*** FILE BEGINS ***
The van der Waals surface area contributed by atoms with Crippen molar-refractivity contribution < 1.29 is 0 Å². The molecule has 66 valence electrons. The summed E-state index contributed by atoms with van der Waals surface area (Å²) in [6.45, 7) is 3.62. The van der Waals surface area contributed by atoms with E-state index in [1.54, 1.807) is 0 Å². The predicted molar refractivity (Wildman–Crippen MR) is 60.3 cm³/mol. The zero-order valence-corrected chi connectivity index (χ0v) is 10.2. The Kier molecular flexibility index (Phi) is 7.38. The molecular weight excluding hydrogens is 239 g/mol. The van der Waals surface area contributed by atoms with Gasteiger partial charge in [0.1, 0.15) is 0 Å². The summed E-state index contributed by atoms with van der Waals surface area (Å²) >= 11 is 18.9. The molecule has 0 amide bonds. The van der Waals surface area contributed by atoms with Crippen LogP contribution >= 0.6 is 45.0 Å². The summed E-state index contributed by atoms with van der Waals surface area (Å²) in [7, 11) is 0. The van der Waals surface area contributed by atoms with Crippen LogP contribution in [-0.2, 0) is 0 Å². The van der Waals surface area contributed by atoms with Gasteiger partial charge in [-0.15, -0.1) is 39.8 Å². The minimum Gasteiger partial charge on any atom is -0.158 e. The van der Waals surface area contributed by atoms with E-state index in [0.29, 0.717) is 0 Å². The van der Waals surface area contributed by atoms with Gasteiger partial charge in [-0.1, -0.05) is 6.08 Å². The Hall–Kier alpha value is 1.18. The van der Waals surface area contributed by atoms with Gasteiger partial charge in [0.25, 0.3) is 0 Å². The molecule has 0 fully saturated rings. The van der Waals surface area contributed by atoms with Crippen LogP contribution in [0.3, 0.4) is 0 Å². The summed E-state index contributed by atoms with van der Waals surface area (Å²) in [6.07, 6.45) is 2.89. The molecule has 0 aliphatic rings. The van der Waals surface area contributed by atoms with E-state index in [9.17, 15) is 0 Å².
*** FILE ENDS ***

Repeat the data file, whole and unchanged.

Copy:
The van der Waals surface area contributed by atoms with Crippen molar-refractivity contribution < 1.29 is 0 Å². The molecule has 66 valence electrons. The summed E-state index contributed by atoms with van der Waals surface area (Å²) in [6.45, 7) is 3.62. The van der Waals surface area contributed by atoms with E-state index in [1.54, 1.807) is 0 Å². The predicted molar refractivity (Wildman–Crippen MR) is 60.3 cm³/mol. The zero-order valence-corrected chi connectivity index (χ0v) is 10.2. The Kier molecular flexibility index (Phi) is 7.38. The molecular weight excluding hydrogens is 239 g/mol. The van der Waals surface area contributed by atoms with Gasteiger partial charge in [0.1, 0.15) is 0 Å². The summed E-state index contributed by atoms with van der Waals surface area (Å²) >= 11 is 18.9. The molecule has 0 amide bonds. The van der Waals surface area contributed by atoms with Crippen LogP contribution >= 0.6 is 45.0 Å². The summed E-state index contributed by atoms with van der Waals surface area (Å²) in [7, 11) is 0. The van der Waals surface area contributed by atoms with Crippen LogP contribution in [-0.2, 0) is 0 Å². The van der Waals surface area contributed by atoms with Gasteiger partial charge in [-0.15, -0.1) is 39.8 Å². The minimum Gasteiger partial charge on any atom is -0.158 e. The van der Waals surface area contributed by atoms with E-state index in [0.29, 0.717) is 0 Å². The van der Waals surface area contributed by atoms with Gasteiger partial charge in [-0.1, -0.05) is 6.08 Å². The Hall–Kier alpha value is 1.18. The van der Waals surface area contributed by atoms with Gasteiger partial charge in [0.25, 0.3) is 0 Å². The molecule has 0 fully saturated rings. The van der Waals surface area contributed by atoms with Crippen LogP contribution in [0.3, 0.4) is 0 Å². The summed E-state index contributed by atoms with van der Waals surface area (Å²) in [6.07, 6.45) is 2.89. The molecule has 0 aliphatic rings. The van der Waals surface area contributed by atoms with E-state index in [9.17, 15) is 0 Å².